Dave Bojangles wrote: people typically trust these folks to sell varieties which do well in TX - so who is telling the truth, Womack or TAMU?
Anne Miller wrote:...We have purchased a lot of fruit tree failures. It is my opinion that it is buyer beware. Even when I have done lots of research into fruit tree varieties, how to grow them, etc..Our last failure was a methly plum...
Anne Miller wrote:... I would trust Tx A & M before I would trust a commercial vendor.
James Freyr wrote:...I also would trust the information from University AG extensions over a retailer.
Dave Bojangles wrote:Hi All,
People typically reference & regard the TAMU knowledge-base as a reputable source however, when referencing their fruit and nut fact sheets for plums & stone fruits, I've found a section pertaining to hybrids which is quite troubling to me.. frankly it seems like a lazy generalization. The section to which i'm referring is seen below:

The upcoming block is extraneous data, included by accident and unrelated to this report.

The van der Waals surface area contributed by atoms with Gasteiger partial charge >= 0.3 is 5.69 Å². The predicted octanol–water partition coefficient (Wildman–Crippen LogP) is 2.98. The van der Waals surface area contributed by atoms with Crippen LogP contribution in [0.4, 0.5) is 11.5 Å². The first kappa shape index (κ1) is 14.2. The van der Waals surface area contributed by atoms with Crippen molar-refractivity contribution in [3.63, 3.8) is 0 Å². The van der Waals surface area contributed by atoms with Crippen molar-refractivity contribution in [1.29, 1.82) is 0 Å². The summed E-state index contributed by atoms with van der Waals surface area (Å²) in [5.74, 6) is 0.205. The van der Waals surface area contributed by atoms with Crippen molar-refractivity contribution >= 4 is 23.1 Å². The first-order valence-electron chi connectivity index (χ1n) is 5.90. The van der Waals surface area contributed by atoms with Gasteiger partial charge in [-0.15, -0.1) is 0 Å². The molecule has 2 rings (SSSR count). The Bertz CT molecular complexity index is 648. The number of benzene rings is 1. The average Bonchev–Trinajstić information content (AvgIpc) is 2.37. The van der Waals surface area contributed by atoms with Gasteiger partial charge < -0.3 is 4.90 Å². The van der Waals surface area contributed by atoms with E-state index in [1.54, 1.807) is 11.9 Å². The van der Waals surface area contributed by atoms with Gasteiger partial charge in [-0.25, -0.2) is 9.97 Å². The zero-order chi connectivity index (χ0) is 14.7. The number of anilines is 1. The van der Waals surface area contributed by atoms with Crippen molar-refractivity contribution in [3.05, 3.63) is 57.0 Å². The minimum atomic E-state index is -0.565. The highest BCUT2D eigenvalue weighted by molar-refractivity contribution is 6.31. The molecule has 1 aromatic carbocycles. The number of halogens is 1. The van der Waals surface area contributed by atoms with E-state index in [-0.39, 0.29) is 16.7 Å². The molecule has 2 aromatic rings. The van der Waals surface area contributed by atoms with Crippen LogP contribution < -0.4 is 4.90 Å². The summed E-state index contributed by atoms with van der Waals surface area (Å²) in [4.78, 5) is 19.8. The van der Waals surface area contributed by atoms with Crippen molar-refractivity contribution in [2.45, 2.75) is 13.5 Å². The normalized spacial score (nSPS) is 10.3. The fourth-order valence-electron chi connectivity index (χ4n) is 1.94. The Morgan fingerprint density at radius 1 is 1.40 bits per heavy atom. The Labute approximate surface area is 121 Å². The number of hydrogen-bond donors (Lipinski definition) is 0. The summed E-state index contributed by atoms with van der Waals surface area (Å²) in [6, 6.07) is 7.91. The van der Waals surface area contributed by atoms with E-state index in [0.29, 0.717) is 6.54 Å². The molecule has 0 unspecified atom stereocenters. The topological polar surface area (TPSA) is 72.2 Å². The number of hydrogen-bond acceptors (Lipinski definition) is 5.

"Prunus Hybrids: Many Prunus hybrids are available, namely plum by apricot and vice versa; commonly known as “plumcots,” “pluots,” or “apriums,” depending on the breeding program that released them (Fig. 12). In Texas they have been disappointing. So far none are winter hardy, all suffer from bacterial canker infestation, and few have produced adequately..."
The hybrids such as pluots have been distributed commercially for several years now, probably at least a decade. Has anyone grown plum hybrids (pluot, plumcot, aprium) in Texas with success? And if so, has anyone performed this in the DFW metroplex?
Womack nursery sells some of these hybrid varieties and people typically trust these folks to sell varieties which do well in TX - so who is telling the truth, Womack or TAMU? When I read the TAMU content, it always feels like it's influenced by old-timers who are stuck in the 20th century whereby only decades old fruit varieties are recommended..
Thanks in advance!